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Woven wheel icon
Woven wheel

  • Wheel stitch
  • Spider's web
  • Whipped circle
  • Woven spot
  • Woven spoke
  • Berry stitch

​Woven wheel stitch is constructed from a wheel of an odd number of spokes with the same or a different thread woven around them.  It produces a raised circle of thread which lends itself to portraying flowers. 

Woven wheels feature in Elizabethan embroidery, as demonstrated by various textiles in the Victoria and Albert Museum, London.  The examples are typically stitched in metal thread, either silver or silver-gilt.

Woven wheel is generously sponsored by Ruth Levy

Method

You can use a different number of spokes, but it should always be an odd number.

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1

Bring your needle up at the edge of the circle, then take it down a little way around in a clockwise direction, still on the edge of the circle.

2

Bring the needle up at the centre of the circle and tighten the loop against it.

3

Take the needle down, as though finishing a fly stitch. Bring it up a little way clockwise around the circle (aim for the same distance as between the initial stitch’s spacing).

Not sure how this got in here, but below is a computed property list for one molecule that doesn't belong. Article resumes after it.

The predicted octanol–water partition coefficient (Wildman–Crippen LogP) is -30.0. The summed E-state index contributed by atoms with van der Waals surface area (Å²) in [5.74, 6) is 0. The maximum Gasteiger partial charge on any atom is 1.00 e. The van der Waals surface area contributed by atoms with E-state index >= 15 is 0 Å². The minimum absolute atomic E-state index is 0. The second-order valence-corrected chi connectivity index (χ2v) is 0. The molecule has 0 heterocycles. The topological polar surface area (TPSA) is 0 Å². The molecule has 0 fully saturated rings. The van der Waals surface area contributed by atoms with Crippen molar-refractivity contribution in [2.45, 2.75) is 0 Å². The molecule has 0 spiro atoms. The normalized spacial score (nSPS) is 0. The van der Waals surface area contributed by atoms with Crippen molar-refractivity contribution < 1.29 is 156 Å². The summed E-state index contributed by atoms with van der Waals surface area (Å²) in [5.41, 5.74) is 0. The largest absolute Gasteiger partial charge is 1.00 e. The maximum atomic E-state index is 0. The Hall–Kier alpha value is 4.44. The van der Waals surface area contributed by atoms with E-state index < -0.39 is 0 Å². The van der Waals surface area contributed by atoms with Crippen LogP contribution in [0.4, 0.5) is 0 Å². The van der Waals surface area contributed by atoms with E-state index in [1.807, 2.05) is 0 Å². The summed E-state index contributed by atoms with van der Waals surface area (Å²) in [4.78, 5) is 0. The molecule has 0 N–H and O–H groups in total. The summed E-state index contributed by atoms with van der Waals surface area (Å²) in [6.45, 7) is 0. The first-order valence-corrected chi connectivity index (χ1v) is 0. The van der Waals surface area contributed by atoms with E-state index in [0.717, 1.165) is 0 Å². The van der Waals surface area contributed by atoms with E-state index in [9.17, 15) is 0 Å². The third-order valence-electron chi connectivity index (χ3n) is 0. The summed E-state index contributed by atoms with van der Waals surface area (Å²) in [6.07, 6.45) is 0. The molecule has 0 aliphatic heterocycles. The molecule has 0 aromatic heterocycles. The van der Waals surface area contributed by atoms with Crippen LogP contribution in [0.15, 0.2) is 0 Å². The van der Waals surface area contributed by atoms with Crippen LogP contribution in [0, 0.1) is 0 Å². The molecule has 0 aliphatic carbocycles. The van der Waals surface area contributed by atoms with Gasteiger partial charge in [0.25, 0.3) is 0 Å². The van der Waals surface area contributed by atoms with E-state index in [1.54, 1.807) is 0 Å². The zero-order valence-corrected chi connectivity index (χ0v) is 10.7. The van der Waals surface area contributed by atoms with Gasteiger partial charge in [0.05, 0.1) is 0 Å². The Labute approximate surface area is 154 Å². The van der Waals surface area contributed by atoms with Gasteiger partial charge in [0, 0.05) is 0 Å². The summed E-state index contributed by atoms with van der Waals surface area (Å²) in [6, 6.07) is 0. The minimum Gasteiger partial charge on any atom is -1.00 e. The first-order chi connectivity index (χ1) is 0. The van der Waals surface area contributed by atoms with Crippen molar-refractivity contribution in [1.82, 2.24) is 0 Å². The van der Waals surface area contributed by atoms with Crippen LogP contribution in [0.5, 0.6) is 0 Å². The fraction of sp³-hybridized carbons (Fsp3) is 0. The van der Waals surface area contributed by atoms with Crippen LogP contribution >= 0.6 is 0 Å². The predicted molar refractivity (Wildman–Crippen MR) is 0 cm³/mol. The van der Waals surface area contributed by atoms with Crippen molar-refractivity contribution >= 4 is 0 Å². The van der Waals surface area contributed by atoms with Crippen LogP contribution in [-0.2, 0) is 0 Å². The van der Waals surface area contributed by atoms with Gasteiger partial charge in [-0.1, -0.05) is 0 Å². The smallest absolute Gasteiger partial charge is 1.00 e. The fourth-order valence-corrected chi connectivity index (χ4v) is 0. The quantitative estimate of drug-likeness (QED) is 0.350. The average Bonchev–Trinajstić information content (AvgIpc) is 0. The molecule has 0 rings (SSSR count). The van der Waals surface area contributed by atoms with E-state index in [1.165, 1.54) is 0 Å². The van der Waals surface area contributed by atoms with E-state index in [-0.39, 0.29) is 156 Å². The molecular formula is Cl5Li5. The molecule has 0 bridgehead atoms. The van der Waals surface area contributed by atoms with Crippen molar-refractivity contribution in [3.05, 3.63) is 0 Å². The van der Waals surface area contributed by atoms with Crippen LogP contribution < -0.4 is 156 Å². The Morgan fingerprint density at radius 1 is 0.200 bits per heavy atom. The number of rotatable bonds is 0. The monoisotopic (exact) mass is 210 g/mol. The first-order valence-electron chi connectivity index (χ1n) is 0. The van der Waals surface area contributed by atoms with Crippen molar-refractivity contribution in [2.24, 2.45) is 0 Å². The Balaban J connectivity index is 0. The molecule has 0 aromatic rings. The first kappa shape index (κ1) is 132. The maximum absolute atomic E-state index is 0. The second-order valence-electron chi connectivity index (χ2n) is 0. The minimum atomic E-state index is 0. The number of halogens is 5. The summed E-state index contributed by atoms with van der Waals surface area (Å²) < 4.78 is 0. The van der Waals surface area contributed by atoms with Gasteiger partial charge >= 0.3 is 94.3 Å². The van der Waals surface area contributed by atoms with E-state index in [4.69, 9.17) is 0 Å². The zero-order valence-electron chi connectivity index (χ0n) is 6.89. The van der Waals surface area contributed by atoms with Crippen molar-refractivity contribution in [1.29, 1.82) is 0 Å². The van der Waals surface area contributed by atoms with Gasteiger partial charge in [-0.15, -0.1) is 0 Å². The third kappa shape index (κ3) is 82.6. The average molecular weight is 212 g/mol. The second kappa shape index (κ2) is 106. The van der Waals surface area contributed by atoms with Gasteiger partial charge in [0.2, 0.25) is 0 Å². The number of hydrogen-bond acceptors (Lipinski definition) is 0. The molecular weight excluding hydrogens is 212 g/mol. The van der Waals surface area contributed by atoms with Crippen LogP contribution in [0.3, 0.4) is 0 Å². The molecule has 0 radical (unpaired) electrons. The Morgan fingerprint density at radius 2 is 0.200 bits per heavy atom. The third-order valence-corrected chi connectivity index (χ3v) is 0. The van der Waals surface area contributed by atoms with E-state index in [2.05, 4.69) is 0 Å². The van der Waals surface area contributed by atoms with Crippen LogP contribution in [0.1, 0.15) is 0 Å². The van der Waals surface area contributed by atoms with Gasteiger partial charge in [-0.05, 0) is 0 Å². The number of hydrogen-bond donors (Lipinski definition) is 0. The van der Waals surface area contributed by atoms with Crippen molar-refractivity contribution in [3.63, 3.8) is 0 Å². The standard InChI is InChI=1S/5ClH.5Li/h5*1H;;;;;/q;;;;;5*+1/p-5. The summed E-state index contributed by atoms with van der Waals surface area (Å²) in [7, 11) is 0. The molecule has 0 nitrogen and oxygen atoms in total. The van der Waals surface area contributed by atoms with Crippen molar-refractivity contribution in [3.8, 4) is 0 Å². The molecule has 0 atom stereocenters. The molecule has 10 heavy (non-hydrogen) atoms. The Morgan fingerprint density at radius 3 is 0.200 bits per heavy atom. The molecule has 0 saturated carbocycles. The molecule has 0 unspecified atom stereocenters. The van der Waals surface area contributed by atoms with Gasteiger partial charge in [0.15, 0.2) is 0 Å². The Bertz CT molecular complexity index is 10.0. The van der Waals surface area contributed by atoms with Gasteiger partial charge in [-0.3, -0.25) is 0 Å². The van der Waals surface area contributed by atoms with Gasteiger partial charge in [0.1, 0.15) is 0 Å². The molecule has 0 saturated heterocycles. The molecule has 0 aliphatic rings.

4

Take the needle directly across the centre, and down at the two o’clock position. Draw the thread through and bring it up a little way clockwise around the circle.

5

Take the needle across and down opposite, then make a small holding stitch in the centre of the spokes.

6

Bring the needle up slightly off-centre, between the spokes and close to the holding stitch.

7

Change to a tapestry needle and, working anticlockwise, slip the thread over the adjacent spoke and under the next one.

8

Continue working in this way, weaving the thread over then under alternate spokes. Work outwards from the wheel’s centre.

9

Continue working until the spokes are completely covered, then take the needle through to the back and secure the thread.

Woven wheel

Common uses

Identifying Woven wheel

A circular stitch with woven thread worked from centre outwards.

References